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What they don’t tell you about demand paging in school (offlinemark.com)
71 points by luu 5 days ago | hide | past | favorite | 24 comments





"In Operating Systems 101 we learn that operating systems are “lazy” when they allocate memory to processes. When you mmap() an anonymous page, the kernel slyly returns a pointer immediately. It then waits until you trigger a page fault by “touching” that memory before doing the real memory allocation work”.

Some operating systems do that, some don't. IBM's AIX variant of UNIX allocated space when you asked for it, not when an instruction touched the page. The advantage is that you find out if you don't have enough memory when you make the system call to request it, not by having the program killed.

(It may be time for paging out to disk to go away. It's a huge performance hit. Mobile doesn't do it. And RAM is so cheap.)


Did AIX actually _allocate_ and map the pages you requested, or merely _reserve_ them by bumping a counter? Solaris at least historically did the latter. The heavy lifting of determining which physical page you would get, and actually mapping it, was generally still deferred until a fault required it.

While paging out to rotational media is a tremendous latency issue, paging out to an NVMe SSD or something like Optane doesn't seem like it is nearly as bad. One could imagine a tiered system of paging also: first by compressing into another RAM location, but then evicting the tail of that compressed page set to SSD as required to make more room in RAM.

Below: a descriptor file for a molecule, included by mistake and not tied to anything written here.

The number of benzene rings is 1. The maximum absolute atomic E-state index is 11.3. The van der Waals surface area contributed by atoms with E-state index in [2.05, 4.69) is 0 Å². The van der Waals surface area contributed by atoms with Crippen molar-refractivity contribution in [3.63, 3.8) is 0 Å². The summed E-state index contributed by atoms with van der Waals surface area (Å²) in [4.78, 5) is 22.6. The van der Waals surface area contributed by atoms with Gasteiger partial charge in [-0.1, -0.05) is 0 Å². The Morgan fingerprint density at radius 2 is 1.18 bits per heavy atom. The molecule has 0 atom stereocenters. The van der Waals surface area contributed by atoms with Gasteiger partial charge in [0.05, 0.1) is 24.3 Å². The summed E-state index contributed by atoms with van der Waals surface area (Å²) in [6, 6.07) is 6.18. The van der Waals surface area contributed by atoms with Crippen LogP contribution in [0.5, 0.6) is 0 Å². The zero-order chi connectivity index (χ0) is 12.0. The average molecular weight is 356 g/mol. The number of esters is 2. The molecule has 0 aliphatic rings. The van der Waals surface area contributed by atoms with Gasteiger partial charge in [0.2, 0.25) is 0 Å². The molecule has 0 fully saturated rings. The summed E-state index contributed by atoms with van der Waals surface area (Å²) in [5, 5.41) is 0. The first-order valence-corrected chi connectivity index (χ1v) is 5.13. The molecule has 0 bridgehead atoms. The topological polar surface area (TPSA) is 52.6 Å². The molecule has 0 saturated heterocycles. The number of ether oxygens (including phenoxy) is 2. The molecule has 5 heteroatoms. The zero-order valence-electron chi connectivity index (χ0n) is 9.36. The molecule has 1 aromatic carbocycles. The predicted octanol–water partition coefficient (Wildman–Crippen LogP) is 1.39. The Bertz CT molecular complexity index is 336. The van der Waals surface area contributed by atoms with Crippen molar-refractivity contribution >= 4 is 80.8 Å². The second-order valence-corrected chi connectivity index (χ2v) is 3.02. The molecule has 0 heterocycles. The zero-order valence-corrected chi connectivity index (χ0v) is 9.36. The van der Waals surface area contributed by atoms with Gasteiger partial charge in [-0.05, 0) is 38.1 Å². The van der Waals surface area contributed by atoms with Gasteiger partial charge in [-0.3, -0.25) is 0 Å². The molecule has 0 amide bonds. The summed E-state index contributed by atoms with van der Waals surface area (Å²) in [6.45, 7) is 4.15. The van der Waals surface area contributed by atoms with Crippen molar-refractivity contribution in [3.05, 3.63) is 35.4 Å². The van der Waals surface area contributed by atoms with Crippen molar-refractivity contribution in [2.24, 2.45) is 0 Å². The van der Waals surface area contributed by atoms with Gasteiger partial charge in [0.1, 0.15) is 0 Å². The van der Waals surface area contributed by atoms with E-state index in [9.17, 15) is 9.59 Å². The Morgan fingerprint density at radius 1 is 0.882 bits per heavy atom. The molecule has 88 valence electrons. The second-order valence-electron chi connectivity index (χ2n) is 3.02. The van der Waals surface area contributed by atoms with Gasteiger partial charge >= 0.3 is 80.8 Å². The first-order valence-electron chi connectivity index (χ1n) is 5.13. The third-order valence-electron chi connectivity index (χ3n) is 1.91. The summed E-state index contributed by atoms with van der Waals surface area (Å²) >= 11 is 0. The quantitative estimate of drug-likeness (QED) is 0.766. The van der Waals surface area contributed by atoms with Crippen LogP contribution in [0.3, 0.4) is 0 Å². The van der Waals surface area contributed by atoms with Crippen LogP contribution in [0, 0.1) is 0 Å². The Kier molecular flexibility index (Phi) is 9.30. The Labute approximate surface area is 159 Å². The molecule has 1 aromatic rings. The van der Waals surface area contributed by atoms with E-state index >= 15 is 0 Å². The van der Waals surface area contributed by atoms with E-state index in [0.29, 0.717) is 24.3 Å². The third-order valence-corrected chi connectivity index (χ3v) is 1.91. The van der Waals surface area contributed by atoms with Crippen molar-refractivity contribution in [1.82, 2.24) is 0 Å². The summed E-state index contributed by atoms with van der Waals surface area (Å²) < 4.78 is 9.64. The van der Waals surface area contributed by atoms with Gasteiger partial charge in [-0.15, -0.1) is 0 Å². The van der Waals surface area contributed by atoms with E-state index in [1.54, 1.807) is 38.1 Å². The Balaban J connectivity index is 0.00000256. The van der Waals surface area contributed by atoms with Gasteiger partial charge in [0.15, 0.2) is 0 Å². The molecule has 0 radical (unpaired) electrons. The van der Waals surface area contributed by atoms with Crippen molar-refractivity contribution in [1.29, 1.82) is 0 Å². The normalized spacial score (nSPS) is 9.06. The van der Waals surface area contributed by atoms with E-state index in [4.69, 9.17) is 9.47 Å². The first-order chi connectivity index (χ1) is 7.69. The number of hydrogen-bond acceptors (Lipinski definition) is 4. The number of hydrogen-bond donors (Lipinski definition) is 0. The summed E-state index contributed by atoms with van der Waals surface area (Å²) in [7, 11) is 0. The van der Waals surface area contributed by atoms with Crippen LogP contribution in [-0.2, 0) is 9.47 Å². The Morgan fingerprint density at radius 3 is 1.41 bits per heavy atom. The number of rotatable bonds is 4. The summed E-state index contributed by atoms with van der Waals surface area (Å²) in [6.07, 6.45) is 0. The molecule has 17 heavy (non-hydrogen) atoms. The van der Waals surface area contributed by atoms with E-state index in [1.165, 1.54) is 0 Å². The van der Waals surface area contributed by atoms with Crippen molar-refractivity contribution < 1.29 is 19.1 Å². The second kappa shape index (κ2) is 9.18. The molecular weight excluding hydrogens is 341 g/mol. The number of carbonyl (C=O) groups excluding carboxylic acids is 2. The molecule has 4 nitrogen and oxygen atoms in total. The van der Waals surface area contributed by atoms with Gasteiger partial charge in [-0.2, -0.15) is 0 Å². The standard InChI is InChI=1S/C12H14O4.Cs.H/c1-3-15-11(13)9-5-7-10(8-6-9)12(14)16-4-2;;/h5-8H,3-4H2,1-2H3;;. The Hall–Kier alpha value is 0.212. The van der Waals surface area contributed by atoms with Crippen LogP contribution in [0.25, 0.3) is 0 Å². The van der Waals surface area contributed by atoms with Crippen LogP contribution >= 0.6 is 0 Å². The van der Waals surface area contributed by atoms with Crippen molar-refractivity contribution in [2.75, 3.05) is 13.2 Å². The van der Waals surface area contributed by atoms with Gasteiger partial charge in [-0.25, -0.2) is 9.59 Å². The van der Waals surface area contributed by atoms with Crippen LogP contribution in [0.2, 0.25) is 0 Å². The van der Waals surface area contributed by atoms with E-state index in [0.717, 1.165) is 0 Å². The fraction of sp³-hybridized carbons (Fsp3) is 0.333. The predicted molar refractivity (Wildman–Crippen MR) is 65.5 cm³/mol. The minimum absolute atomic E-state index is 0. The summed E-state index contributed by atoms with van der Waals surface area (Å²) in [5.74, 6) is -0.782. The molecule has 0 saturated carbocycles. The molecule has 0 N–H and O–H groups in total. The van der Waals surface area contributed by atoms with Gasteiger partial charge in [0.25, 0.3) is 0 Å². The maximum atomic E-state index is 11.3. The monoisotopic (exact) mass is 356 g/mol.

MacOS does the compression thing. It can be done on Linux too.

You're right, I probably should have said "some operating systems". I was generalizing based on my own education, which used Linux. I believe Windows does not do this either, but I'm not sure how many OS 101 classes teach Windows kernel :)

> The advantage is that you find out if you don't have enough memory when you make the system call to request it, not by having the program killed.

I wonder how much of an advantage this is. Memory availability is constantly in flux, and Linux at least, goes to great lengths to reclaim memory before invoking the OOM killer, which is a last resort. What if memory frees up immediately after the application gets the error return, but before the app touches it?

I'd trust the kernel more to manage this than applications themselves, because the kernel can make much better decisions on how to juggle things (evicting caches and whatnot). Plus, we all know how well we all test our error handling paths :)

> (It may be time for paging out to disk to go away. It's a huge performance hit. Mobile doesn't do it. And RAM is so cheap.)

In case anyone is interested in learning more, this is an excellent article discussing the nuances of paging to disk: https://chrisdown.name/2018/01/02/in-defence-of-swap.html

Re: mobile, does Android disable paging file mappings to disk, which happens even if swap is disabled? (Swap only affects anonymous mappings).


> I wonder how much of an advantage this is. Memory availability is constantly in flux, and Linux at least, goes to great lengths to reclaim memory before invoking the OOM killer, which is a last resort.

Whether or not it goes to "great lengths" before invoking the OOM killer is irrelevant. 1) On heavily loaded systems the OOM killer can trigger regularly, 'causing all manner of havoc because it can non-deterministically kill unrelated processes[1], and 2) a good kernel should go to great lengths to service a memory request, but that merely begs the question if great lengths should involve shooting down unrelated processes.

> What if memory frees up immediately after the application gets the error return, but before the app touches it?

What if what? What if I try to create a TCP connection to a host which rejected the connection, or the request timed out, but if the request had been delayed just a little longer it would have succeeded? What does that have to do with whether the kernel should start killing unrelated TCP streams?

> I'd trust the kernel more to manage this than applications themselves, because the kernel can make much better decisions on how to juggle things (evicting caches and whatnot). Plus, we all know how well we all test our error handling paths :)